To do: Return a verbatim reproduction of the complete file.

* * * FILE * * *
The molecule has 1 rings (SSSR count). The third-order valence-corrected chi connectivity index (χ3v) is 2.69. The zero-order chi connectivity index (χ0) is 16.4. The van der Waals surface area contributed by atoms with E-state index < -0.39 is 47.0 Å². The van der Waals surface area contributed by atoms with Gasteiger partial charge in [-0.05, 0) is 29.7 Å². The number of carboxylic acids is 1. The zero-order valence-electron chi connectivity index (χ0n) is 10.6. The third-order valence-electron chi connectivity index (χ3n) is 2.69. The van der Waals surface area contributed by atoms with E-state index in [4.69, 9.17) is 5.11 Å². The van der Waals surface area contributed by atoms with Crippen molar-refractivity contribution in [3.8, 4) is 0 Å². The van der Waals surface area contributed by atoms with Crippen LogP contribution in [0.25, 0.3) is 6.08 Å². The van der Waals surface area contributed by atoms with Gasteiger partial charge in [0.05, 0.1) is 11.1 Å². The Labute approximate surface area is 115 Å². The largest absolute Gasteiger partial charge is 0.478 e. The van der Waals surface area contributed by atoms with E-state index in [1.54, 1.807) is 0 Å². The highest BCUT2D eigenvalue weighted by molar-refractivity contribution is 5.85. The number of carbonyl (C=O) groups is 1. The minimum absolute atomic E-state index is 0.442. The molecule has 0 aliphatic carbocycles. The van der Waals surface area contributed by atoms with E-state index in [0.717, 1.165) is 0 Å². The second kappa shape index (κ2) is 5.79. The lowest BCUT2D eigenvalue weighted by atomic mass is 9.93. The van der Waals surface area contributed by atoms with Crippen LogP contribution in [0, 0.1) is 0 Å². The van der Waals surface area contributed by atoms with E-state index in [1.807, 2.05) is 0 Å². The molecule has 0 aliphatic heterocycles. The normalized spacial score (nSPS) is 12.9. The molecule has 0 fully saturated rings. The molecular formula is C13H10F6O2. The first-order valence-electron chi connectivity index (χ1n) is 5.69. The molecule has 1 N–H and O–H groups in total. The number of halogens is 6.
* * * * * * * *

The molecule has 1 rings (SSSR count). The third-order valence-corrected chi connectivity index (χ3v) is 2.69. The zero-order chi connectivity index (χ0) is 16.4. The van der Waals surface area contributed by atoms with E-state index < -0.39 is 47.0 Å². The van der Waals surface area contributed by atoms with Gasteiger partial charge in [-0.05, 0) is 29.7 Å². The number of carboxylic acids is 1. The zero-order valence-electron chi connectivity index (χ0n) is 10.6. The third-order valence-electron chi connectivity index (χ3n) is 2.69. The van der Waals surface area contributed by atoms with E-state index in [4.69, 9.17) is 5.11 Å². The van der Waals surface area contributed by atoms with Crippen molar-refractivity contribution in [3.8, 4) is 0 Å². The van der Waals surface area contributed by atoms with Crippen LogP contribution in [0.25, 0.3) is 6.08 Å². The van der Waals surface area contributed by atoms with Gasteiger partial charge in [0.05, 0.1) is 11.1 Å². The Labute approximate surface area is 115 Å². The largest absolute Gasteiger partial charge is 0.478 e. The van der Waals surface area contributed by atoms with E-state index in [1.54, 1.807) is 0 Å². The highest BCUT2D eigenvalue weighted by molar-refractivity contribution is 5.85. The number of carbonyl (C=O) groups is 1. The minimum absolute atomic E-state index is 0.442. The molecule has 0 aliphatic carbocycles. The van der Waals surface area contributed by atoms with E-state index in [0.717, 1.165) is 0 Å². The second kappa shape index (κ2) is 5.79. The lowest BCUT2D eigenvalue weighted by atomic mass is 9.93. The van der Waals surface area contributed by atoms with Crippen LogP contribution in [0, 0.1) is 0 Å². The van der Waals surface area contributed by atoms with E-state index in [1.807, 2.05) is 0 Å². The molecule has 0 aliphatic heterocycles. The normalized spacial score (nSPS) is 12.9. The molecule has 0 fully saturated rings. The molecular formula is C13H10F6O2. The first-order valence-electron chi connectivity index (χ1n) is 5.69. The molecule has 1 N–H and O–H groups in total. The number of halogens is 6.